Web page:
Between 1903 and 1921 Clowney sold five pieces of property in and around Ronceverte.  He had purchased three pieces of property between 1890 and 1920: two in 1890 (one from Ronceverte Mining and Manufacturing Company and another the same year from the estate of George Kester) and the last one in 1920 from Mahala Stuart Green, his cousin who inherited land from her brother, Michael Stuart. 
No census information was found for Clowney Ott in 1920, but in the 1930 Federal Census Clowney Ott lived in the San Jose Township of Los Angeles County, California.  He resided in Pomona City.  For $5 per month Clowney rented a residence at the rear of the home of John Burnley on East Columbia Avenue.  Mr. Burnley owned a radio store.  Clowney was 74 years old, could read and write, and was born in West Virginia.  He was a member of the First Baptist Church of Pomona.[44] 
            Census information for 1940 will not be available to the public until 2012, but Clowney continued to live in Pomona, California, until his death on 12 July 1943 at 1:30 a.m. in the Sunshine Rest Home in San Dimas.[45]  Clowney died of a cerebral hemorrhage due to arteriosclerosis.  The duration of his illness was two weeks, and he had been treated by Dr. J. F. Adams of San Dimas, California.
His usual residence was 220 West Third Street in Pomona, but he had been at the rest home for the past 12 days and had lived in California for 20 years.  His usual occupation before retirement was as a machinist in farm machinery manufacturing.  The person who reported information about Clowney’s death was Charles A. Steadman who lived at 218 Lincoln Avenue, Pomona, California.   Clowney Ott was buried in the Pomona Cemetery on 15 July 1943.
The Progress Bulletin of Pomona printed an obituary for Clowney Ott as follows:
“Clowney Ott, 87, of 220 W. 3rd Street passed away Monday morning at 1:30 o’clock following a short illness.  Mr. Ott was born in Lewisburg, W. Va., on December 12, 1855.  He came to California from the East in 1923 after retiring.  He was a member of the First Baptist Church of this city.  Arrangements will be announced by Reeves Funeral Service of 575 N. Towne Avenue.”
            Clowney was the last of Michael and Elizabeth’s children.  Of seven children, the only one to marry and have children was their daughter, Lucinda.  Four sons died at early ages, and the two younger sons never married.  It's wonderful when family stories are handed down, but we've not had too many stories from the Ott side of the family.  They struggled through war and deprivation, but they did the best they could in difficult times. 

[1] Greenbrier County W. Va. Court Orders 1780-1850, transcribed by Helen S. Stinson, 1988, p. 331.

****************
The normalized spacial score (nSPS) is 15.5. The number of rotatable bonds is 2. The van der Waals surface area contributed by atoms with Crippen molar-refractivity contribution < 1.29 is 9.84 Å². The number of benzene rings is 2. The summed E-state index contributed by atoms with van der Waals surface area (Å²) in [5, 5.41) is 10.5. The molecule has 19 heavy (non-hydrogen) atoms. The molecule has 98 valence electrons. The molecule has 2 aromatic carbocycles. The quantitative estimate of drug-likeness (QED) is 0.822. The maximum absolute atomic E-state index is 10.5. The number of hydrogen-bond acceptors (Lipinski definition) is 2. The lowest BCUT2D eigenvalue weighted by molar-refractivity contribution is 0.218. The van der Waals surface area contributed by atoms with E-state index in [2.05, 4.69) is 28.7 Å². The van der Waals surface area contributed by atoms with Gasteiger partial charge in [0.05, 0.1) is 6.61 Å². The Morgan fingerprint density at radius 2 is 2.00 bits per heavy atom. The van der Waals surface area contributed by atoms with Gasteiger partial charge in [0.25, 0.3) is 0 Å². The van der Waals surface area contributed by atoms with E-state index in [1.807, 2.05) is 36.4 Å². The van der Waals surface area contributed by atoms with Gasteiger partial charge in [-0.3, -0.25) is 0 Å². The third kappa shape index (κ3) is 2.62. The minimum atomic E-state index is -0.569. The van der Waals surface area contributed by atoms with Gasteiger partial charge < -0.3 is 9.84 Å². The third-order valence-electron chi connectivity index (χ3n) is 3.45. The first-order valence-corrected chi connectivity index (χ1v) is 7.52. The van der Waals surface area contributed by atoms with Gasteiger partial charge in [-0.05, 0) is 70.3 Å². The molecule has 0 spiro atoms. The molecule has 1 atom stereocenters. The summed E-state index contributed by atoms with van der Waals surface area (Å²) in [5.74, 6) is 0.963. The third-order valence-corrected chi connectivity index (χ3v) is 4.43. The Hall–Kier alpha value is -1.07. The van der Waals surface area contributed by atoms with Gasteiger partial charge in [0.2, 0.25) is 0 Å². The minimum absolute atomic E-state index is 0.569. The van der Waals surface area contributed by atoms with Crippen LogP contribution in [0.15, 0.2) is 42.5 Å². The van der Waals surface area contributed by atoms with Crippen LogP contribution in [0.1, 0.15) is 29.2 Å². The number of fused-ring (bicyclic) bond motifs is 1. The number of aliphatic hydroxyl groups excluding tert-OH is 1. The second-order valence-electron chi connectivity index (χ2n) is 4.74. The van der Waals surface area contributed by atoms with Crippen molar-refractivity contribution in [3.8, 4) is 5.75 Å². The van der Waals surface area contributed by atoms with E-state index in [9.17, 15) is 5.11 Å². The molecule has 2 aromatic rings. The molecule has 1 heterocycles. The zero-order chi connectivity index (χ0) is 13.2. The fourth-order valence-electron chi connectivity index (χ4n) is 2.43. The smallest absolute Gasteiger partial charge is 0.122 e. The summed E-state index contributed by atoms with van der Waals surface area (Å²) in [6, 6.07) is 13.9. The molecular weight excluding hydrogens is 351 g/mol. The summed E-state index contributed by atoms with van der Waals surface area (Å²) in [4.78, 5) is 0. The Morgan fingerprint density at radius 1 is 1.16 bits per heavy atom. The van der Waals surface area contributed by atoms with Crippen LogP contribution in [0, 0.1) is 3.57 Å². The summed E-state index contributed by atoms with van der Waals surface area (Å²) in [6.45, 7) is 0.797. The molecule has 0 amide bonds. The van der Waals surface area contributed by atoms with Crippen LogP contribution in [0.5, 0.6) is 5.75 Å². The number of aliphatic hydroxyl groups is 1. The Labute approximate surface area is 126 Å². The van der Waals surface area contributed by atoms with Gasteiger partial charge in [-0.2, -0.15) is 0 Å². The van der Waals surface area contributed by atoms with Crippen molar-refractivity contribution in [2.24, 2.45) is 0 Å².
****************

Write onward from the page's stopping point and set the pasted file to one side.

[2] Ott Family Bible, North House Museum, Lewisburg, WV.
[3] Ibid.
[4] Ibid.
[5] America the Last Best Hope, William J. Bennett, 2006.
[6] Ott Family Bible, North House Museum, Lewisburg, WV.
[7] Ibid and Greenbrier County Births, 1855, p. 17, line 184.
[8] The Civil War in Greenbrier County, Tim Mckinney, 2004, p. xiii.
[9] The Civil War in Greenbrier County, Tim McKinney, p. 242.
[10] “Men of Virginia-Men of Kanawha-To Arms!”, Val Husley, West Virginia History, vol. 35, no. 3, 225.
[11] The Battle of Lewisburg, Lewisburg Visitor’s Center.
[12] Ibid.
[13] Ibid.
[14] The Civil War in Greenbrier County, Tim McKinney, 2004, p. 174.
[15] The Battle of Lewisburg, Lewisburg Visitor’s Center.
[16] Ibid.
[17] Recollections of the Rev. John McElhenney, D. D., Rose W. Fry, 1893.
[18] The Battle of Lewisburg, the Lewisburg Visitor’s Center.
[19] Recollections of the Rev. John McElhenney, D. D., Rose W. Fry, 1893.
[20] The Battle of Lewisburg, the Lewisburg Visitor’s Center.
[21] Greenbrier Death Records, p. 33, line 9, and the Ott Family Bible, North House Museum, Lewisburg, WV.
[22] The Civil War in Greenbrier County, McKinney, p. 291.
[23] Ibid, p. 237.
[24] Ibid., p. 239.
[25] Ibid., p. 242-243.
[26] General Index of Chancery Records, Book 1, p. 156.
[27] Growing Up in West Virginia, My Memoirs, Carrie Mae Amick Tuck, p. 9.
[28] Greenbrier Register of Marriages, 1872, p. 61, line 62.
[29] Growing Up in West Virginia, My Memoirs, Carrie Mae Amick Tuck, p. 7.
[30] Ibid., p. 8.
[31] Letter from Irma Amick Ballengee, 21 April 1997.                                                                                                 
[32] Ibid.
[33] Growing Up in West Virginia, My Memoirs, Carrie Amick Tuck, p. 8-9.
[34] Letter from Irma Amick Ballengee, 21 April 1997
[35] Ibid.
[36] Greenbrier Register of Deaths, 1887, p. 83, line 88.
[37] Greenbrier Book of Wills, p. 520.
[38] Greenbrier County Deed Book 56, p. 468. 
[39] Greenbrier County Deed Book 32, p. 213. 
[40] Email from Helen Garner, 9 February 2007.
[41] West Virginia state death certificate, no. 3236.
[42] Greenbrier County Cemeteries, Lewisburg District, Greenbrier Historical Society, p. 6.
[43] Federal Census, Greenbrier County, 1860.
[44] The Progress Bulletin, Pomona, California, 12 July 1943 obituary.
[45] County of Los Angeles death certificate, no. 8478.

[1] Greenbrier Land Book, 1851-1854, pg. 19.